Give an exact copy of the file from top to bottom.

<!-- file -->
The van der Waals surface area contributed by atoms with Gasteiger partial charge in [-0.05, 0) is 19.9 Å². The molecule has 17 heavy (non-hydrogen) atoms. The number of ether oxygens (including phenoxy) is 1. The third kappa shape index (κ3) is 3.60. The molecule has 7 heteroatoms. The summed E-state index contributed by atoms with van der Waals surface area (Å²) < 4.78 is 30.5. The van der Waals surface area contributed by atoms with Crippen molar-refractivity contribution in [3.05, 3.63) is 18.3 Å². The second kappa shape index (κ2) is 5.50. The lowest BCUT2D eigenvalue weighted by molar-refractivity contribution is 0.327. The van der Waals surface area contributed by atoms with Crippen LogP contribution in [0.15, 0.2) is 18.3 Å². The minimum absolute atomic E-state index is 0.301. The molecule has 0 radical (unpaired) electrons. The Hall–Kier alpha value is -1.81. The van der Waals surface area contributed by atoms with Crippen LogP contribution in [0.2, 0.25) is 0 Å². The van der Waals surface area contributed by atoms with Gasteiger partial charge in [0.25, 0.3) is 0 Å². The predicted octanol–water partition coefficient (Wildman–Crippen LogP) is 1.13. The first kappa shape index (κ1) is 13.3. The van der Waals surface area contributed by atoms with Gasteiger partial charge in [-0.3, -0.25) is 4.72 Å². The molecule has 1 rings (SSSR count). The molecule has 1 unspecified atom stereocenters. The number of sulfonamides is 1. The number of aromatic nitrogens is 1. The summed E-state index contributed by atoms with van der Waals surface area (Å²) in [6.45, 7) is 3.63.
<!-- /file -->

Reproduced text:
The van der Waals surface area contributed by atoms with Gasteiger partial charge in [-0.05, 0) is 19.9 Å². The molecule has 17 heavy (non-hydrogen) atoms. The number of ether oxygens (including phenoxy) is 1. The third kappa shape index (κ3) is 3.60. The molecule has 7 heteroatoms. The summed E-state index contributed by atoms with van der Waals surface area (Å²) < 4.78 is 30.5. The van der Waals surface area contributed by atoms with Crippen molar-refractivity contribution in [3.05, 3.63) is 18.3 Å². The second kappa shape index (κ2) is 5.50. The lowest BCUT2D eigenvalue weighted by molar-refractivity contribution is 0.327. The van der Waals surface area contributed by atoms with Crippen LogP contribution in [0.15, 0.2) is 18.3 Å². The minimum absolute atomic E-state index is 0.301. The molecule has 0 radical (unpaired) electrons. The Hall–Kier alpha value is -1.81. The van der Waals surface area contributed by atoms with Crippen LogP contribution in [0.2, 0.25) is 0 Å². The van der Waals surface area contributed by atoms with Gasteiger partial charge in [0.25, 0.3) is 0 Å². The predicted octanol–water partition coefficient (Wildman–Crippen LogP) is 1.13. The first kappa shape index (κ1) is 13.3. The van der Waals surface area contributed by atoms with Gasteiger partial charge in [-0.3, -0.25) is 4.72 Å². The molecule has 1 rings (SSSR count). The molecule has 1 unspecified atom stereocenters. The number of sulfonamides is 1. The number of aromatic nitrogens is 1. The summed E-state index contributed by atoms with van der Waals surface area (Å²) in [6.45, 7) is 3.63.